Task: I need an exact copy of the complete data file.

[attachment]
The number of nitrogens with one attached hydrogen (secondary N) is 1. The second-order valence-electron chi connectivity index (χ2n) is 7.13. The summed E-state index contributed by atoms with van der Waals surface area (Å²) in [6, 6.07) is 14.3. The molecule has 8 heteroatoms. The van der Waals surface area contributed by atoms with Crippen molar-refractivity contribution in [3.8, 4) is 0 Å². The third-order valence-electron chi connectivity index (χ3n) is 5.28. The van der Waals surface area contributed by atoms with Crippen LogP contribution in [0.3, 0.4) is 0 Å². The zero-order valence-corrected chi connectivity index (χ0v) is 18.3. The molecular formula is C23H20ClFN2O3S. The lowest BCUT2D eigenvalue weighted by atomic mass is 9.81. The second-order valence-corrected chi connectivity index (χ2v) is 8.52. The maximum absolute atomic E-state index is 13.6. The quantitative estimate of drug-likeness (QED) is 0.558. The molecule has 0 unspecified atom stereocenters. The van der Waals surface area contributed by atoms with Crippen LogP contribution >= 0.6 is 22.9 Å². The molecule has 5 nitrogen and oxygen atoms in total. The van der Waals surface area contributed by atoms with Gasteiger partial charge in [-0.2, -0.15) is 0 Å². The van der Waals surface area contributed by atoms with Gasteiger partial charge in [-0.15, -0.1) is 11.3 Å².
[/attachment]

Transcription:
The number of nitrogens with one attached hydrogen (secondary N) is 1. The second-order valence-electron chi connectivity index (χ2n) is 7.13. The summed E-state index contributed by atoms with van der Waals surface area (Å²) in [6, 6.07) is 14.3. The molecule has 8 heteroatoms. The van der Waals surface area contributed by atoms with Crippen molar-refractivity contribution in [3.8, 4) is 0 Å². The third-order valence-electron chi connectivity index (χ3n) is 5.28. The van der Waals surface area contributed by atoms with Crippen LogP contribution in [0.3, 0.4) is 0 Å². The zero-order valence-corrected chi connectivity index (χ0v) is 18.3. The molecular formula is C23H20ClFN2O3S. The lowest BCUT2D eigenvalue weighted by atomic mass is 9.81. The second-order valence-corrected chi connectivity index (χ2v) is 8.52. The maximum absolute atomic E-state index is 13.6. The quantitative estimate of drug-likeness (QED) is 0.558. The molecule has 0 unspecified atom stereocenters. The van der Waals surface area contributed by atoms with Crippen LogP contribution >= 0.6 is 22.9 Å². The molecule has 5 nitrogen and oxygen atoms in total. The van der Waals surface area contributed by atoms with Gasteiger partial charge in [-0.2, -0.15) is 0 Å². The van der Waals surface area contributed by atoms with Gasteiger partial charge in [-0.15, -0.1) is 11.3 Å².